Divorce refusal to be considered when applying to be rabbinical judge

Having refused to give a divorce will not, however, automatically disqualify a candidate

November 5, 2017 14:15
1 minute read.
Council of the Chief Rabbinate

The rabbis of the Council of the Chief Rabbinate. (photo credit: CHIEF RABBINATE)


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On the initiative of Chief Rabbi David Lau, men wishing to qualify as rabbinical judges will now have to declare whether they have ever refused to grant their own wife a divorce.

If they have, their candidacy is likely to be disqualified, in line with Lau’s perspective that such behavior is unbecoming of someone aspiring to be a rabbinical judge.

Last month, during a session of the Council of the Chief Rabbinate, Lau recognized the name of one of the candidates as someone who had refused, for many years and against the instructions of a rabbinical court, to grant his wife a divorce.

The candidacy of the man in question was therefore blocked by the Council of the Chief Rabbinate in October, although it is possible that he will still be able to qualify in the future.

Lau has now introduced a new clause into the application form, scheduled to be approved by the Council, which specifically asks a candidate if he has ever been in divorce proceedings in which the Rabbinical Court instructed him to give a bill of divorce.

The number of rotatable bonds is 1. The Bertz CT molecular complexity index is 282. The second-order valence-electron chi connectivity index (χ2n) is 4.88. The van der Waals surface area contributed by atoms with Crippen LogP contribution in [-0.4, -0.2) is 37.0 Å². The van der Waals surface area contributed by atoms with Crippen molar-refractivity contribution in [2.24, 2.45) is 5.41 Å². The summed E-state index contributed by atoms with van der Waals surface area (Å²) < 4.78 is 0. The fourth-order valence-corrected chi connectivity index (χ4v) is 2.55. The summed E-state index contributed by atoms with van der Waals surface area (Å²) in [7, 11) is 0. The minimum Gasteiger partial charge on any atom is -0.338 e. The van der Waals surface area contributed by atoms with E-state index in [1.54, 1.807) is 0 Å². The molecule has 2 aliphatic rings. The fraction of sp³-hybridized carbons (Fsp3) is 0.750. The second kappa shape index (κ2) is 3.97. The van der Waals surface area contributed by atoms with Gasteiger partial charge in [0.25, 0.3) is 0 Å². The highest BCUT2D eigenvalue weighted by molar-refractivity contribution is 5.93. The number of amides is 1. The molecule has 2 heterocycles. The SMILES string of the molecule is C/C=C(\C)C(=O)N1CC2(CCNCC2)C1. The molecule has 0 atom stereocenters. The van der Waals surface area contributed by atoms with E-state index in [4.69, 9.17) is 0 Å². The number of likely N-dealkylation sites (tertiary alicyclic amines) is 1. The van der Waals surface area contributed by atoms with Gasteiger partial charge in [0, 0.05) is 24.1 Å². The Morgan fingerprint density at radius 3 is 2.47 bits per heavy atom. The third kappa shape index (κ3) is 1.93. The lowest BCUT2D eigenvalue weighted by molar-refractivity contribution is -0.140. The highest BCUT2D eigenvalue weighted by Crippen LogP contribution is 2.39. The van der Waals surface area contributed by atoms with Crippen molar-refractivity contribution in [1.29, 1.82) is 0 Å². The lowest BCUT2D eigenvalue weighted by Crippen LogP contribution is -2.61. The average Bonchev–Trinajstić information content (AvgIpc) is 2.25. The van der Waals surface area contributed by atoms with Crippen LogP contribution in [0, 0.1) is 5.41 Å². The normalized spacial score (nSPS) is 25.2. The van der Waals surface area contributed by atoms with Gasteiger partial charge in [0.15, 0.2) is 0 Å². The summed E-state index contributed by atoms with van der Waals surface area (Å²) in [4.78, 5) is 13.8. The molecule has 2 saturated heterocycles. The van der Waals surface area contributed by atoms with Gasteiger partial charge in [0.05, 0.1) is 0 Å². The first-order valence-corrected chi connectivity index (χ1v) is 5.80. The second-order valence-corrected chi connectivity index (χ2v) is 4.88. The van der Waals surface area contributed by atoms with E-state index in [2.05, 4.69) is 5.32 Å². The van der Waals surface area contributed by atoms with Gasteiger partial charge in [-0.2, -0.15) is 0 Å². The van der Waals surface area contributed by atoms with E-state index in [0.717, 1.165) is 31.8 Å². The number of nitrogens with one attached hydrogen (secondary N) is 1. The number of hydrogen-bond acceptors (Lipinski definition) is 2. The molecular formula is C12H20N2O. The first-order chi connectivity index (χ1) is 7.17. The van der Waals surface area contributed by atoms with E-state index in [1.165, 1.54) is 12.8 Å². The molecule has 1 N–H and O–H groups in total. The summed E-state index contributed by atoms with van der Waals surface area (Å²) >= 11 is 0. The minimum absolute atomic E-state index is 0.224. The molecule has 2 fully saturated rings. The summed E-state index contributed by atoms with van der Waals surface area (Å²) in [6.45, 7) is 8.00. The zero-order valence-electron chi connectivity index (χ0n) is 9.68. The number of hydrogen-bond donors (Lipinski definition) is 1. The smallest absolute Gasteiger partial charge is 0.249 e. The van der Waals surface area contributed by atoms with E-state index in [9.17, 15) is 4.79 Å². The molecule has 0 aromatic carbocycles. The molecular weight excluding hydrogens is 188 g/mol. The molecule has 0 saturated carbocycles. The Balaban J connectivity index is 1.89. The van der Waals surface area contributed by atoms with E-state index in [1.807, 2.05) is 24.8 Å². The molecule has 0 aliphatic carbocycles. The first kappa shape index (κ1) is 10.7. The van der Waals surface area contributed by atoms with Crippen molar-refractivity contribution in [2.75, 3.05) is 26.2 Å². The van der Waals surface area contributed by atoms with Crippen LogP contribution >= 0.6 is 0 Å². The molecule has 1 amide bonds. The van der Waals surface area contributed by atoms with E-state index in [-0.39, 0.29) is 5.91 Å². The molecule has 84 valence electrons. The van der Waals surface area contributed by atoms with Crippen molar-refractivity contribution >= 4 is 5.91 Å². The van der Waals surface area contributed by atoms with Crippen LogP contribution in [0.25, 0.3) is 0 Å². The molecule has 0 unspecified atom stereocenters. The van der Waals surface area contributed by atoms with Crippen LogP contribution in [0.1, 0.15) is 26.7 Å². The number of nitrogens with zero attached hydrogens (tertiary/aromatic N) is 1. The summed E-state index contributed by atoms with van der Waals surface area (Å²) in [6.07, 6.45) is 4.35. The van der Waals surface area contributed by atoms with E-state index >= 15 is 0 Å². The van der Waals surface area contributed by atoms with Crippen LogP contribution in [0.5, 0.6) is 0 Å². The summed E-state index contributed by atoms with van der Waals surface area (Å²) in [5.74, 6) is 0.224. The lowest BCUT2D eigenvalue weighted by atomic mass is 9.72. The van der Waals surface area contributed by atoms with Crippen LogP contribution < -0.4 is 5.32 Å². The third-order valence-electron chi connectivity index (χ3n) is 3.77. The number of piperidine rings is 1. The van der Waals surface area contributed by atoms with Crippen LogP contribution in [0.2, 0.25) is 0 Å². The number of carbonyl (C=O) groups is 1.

Lau pointed out that one of the requirements in the official Regulations for Rabbinical Judges is that a candidate’s lifestyle and character be commensurate with the status of a rabbinical judge in Israel.

Qualification as a rabbinical judge also bestows upon a man the right to serve as a municipal chief rabbi.

The chief rabbi is of the opinion that refusing one’s wife a divorce is not commensurate with the status of a rabbinical judge or municipal chief rabbi, and has therefore sought to put in place measures that will prevent, or at least make it more difficult, for such a person to qualify as a rabbinical judge.

However, having refused to give a divorce will not automatically disqualify a candidate, and the Chief Rabbinate will look into the particular circumstances of the case through the Rabbinical Courts Administration before making a decision.

“Disqualifying candidates to be rabbinical judges for having been divorce refusers constitutes a values-based statement that a man who does not listen to the instructions of a rabbinical court can never be allowed to be a judge in a rabbinical court,” said an official in Lau’s office.

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